Green: a person that won't plant their own tree and sit in it, but prefers instead to sit in and use someone elses tree. aka progressive
Equality: a Marxist philosophy that promotes equal levels of wealth and leisure for all people that are not politically connected, primarily bourgeois and proletariat. Promotion and hiring based on unmerited qualities, same as diversity. Equality is officially promoted using heavy progressive taxation, heavy federal government regulation through diversity law, and guaranteed by federal government litigation and police forces
He and Morris Dees are two un-American, socialist pigs....
Publication: The Washington Times; Author: Jerry Seper
| A federal judge in Los Angeles yesterday ordered a permanent injunction against the Anti-Defamation League of B'nai B'rith stemming from a class-action lawsuit claiming the ADL was illegally spying on several Arab-American and other civil rights groups.
U.S. District Judge Richard Paez approved a final settlement in the 6-year-old case, ordering the ADL permanently enjoined from engaging in any illegal information gathering and saying it had to provide an annual statement to its legal counsel for the next four years explaining the steps it has taken to remain in compliance.
"It has been a long time coming, but well worth the wait," said Hussein Ibish, a spokesman for the American-Arab Anti-Discrimination Committee, which filed the suit. Mr. Ibish said the ruling "brings to an end an era of abuse," and vindicates the committee's view the ADL had "engaged in illegal activities to undermine the work of such groups and damage the cause and reputation of the Arab-American community."
The ADL, in a statement, denied any wrongdoing and noted there was no court finding of any illegality in the organization's work. It said it was "pleased to finally resolve the litigation, which will now allow us to devote all our resources to our work."
The ADL also said it had agreed to an injunction that "explicitly recognizes ADL's right to gather information in any lawful and constitutionally protected manner, which we have always done and will continue to do."
The ADL statement said the organization "voluntarily agreed to edit out a very small amount of information and to contribute $25,000 towards a community relations fund to be jointly administered by representatives of ADL and the plaintiff class."
In October 1993, the American-Arab Anti-Discrimination Committee charged in a lawsuit that the ADL knowingly financed illegal spying on 10, 000 people. The suit, filed in U.S. District Court in Los Angeles, sought both an injunction to prevent further spying and unspecified damages for violations of state and federal constitutional provisions and other laws.
The suit was filed on behalf of more than 800 groups and individuals, including Greenpeace, the United Farm Workers Union, ACT UP, Action for Animals and the American Indian Movement. It said the ADL carried out "surveillance and gathered data on the lawful activities of private persons and organizations involved in civil rights and social justice struggles" for the past 25 years - in Los Angeles, Chicago, New York, St. Louis, Atlanta, San Francisco and Washington.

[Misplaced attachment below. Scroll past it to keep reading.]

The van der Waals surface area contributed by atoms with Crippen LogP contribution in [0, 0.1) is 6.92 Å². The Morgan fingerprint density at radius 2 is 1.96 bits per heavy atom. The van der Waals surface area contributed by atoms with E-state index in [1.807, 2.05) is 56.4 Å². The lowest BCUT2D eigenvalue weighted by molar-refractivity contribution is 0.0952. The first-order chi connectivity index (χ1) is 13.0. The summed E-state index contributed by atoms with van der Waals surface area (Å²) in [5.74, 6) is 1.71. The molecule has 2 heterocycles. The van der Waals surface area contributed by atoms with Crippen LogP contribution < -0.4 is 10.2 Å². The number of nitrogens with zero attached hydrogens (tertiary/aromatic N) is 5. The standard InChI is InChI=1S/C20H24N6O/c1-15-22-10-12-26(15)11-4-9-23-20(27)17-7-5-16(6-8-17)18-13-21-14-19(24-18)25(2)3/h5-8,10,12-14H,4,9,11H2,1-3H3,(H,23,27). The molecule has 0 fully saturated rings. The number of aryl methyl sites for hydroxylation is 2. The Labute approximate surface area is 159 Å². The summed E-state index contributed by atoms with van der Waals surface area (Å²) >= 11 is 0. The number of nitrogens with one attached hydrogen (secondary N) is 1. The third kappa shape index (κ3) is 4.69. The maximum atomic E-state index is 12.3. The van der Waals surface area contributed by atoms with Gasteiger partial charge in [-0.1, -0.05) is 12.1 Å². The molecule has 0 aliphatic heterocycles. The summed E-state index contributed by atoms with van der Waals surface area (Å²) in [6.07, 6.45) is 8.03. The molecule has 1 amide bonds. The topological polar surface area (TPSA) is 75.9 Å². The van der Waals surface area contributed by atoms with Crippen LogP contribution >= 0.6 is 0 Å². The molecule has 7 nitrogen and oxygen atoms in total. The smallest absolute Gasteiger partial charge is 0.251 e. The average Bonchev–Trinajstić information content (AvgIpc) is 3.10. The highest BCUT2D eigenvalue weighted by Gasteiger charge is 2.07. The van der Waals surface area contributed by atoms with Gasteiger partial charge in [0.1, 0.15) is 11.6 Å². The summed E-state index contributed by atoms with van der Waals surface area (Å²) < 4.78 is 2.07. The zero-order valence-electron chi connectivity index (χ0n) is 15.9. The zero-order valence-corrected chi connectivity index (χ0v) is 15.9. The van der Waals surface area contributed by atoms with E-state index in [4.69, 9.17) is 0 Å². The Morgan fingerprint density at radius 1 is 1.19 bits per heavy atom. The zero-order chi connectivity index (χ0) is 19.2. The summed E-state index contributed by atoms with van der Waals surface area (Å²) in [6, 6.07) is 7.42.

ADL officials at the time described the suit as "without merit" and said the organization had conducted "its fact-finding seriously, professionally and lawfully." They also charged that conspiracy theories outlined in the suit were "completely false" and designed to highlight the committee's political agenda. According to the suit, the ADL employed operatives with code names - including "Hot Spurs" and "Scumbag" - who raided trash bins, infiltrated meetings and obtained confidential law enforcement information from police agencies, the dissemination of which is illegal.
The suit said the operation included an attempt by the ADL to hide the organization as the source of financing for its operatives and that its major undercover informant, alleged to be Roy "Cal" Bullock, was secretly paid through a tax lawyer in Los Angeles.
It also said Arab-Americans were the major target of the spying operation. Other believed targets included people from about 500 political and ethnic groups, including the anti-apartheid movement, the black community and various Central American groups.
Jerry Seper, Judge enjoins ADL in lawsuit claiming spying on groups; Jewish agency denies Arab accusations. , The Washington Times, 09-28-1999, pp A6.
Some have tried to raise concern. I'd get this book from amazon.com and read all about it.
Exposes the degree to which pro-Israeli groups are able to supress free debate, compromise national secrets, and shape American foreign policy. Findley focuses on individuals who have stood up to the pro-Israeli forces and brings out their statements and observations on the Middle East and U.S. foreign policy toward Israel.
About the Author
Paul Findley was a congressman from 1961-1983, representing the state of Illinois. He is the author of the bestselling "They Dare to Speak Out: People and Institutions Confront Israel's Lobby".